The development is designed to improve security – and avoid potentially embarrassing messages coming back to haunt senders. Microsoft says users will also be able to restrict who is allowed to read an e-mail – and prevent recipients from forwarding messages to other users or printing them off. The new software – known as Information Rights Management – could potentially be used by governments and companies to prevent leaks of sensitive information.
Several Wall Street analysts and bankers have been reprimanded or sacked in recent years for sending potentially incriminating electronic messages. In the most high profile case, Merrill Lynch technology analyst Henry Blodget was forced to resign after investigators discovered he had been actively promoted stocks he privately rubbished in e-mails as “junk”. In the UK, government special adviser Jo Moore was sacked after she sent an e-mail describing 11 September 2001 as a good day to “bury” bad news. More recently, private e-mails messages from members of the British Government and the BBC have been disclosed by the Hutton inquiry into the death of Dr David Kelly.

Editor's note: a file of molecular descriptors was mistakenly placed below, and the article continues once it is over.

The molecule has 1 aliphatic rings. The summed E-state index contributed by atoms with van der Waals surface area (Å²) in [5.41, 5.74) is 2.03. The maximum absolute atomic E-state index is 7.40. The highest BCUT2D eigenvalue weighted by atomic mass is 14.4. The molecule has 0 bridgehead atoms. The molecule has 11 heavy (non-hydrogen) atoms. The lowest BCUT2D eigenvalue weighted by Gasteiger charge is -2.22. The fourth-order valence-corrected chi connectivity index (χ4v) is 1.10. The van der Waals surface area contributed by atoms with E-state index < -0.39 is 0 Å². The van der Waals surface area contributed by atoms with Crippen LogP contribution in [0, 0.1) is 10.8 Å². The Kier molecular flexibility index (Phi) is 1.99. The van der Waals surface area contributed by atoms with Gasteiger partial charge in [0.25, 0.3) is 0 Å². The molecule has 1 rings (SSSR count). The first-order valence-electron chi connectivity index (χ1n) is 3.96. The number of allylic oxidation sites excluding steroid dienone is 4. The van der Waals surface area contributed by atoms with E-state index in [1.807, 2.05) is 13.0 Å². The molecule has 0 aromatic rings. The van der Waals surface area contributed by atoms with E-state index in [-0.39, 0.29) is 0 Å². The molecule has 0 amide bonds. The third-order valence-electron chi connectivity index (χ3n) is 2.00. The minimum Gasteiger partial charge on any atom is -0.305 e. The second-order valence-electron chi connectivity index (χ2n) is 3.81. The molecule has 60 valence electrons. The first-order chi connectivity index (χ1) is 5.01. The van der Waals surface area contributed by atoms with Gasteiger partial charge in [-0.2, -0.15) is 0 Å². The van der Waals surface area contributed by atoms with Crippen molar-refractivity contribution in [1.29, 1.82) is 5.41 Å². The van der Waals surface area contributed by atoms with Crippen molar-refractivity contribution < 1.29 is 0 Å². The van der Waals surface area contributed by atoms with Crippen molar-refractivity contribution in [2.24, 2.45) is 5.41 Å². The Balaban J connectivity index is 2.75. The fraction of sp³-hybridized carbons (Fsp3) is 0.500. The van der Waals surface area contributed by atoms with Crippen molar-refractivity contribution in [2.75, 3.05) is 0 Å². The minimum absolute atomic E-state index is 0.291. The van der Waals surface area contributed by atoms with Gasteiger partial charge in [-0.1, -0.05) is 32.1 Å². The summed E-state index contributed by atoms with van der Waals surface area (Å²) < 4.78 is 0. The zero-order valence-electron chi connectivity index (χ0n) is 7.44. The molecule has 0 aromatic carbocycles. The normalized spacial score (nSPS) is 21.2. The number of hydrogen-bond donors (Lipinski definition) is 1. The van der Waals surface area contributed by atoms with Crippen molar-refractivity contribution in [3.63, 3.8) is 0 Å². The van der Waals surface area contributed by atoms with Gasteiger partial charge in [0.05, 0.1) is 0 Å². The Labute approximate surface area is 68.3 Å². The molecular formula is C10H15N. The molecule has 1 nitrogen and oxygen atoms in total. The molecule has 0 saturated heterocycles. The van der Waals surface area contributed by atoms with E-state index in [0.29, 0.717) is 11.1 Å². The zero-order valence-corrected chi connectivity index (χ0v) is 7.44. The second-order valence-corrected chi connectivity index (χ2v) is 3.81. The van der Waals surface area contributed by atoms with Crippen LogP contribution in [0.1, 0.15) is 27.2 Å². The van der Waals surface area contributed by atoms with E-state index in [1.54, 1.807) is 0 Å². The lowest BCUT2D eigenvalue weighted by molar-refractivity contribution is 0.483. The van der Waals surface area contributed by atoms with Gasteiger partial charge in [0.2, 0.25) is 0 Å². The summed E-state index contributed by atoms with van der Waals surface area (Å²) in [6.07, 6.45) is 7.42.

Microsoft says Office 2003, which is to be launched on Tuesday, will allow users to “time stamp” e-mails, ordering them to be deleted on a set date. But any organisation planning to install the new software may run into opposition from regulators. In the United States, destroying e-mails is a federal offence, regarded in a similar light to shredding documents. Earlier this year, brokers Morgan Stanley were fined $1.65m for failing to keep e-mail records.
The company says the deletions were an oversight, rather than a deliberate attempt to obstruct financial investigators. Office 2003 also includes software intended to protect confidential information held in Microsoft Excel or Word programmes. It is also designed to make it easier to read messages online, rather than printing them out, through a new viewing pane.
Source: BBC News
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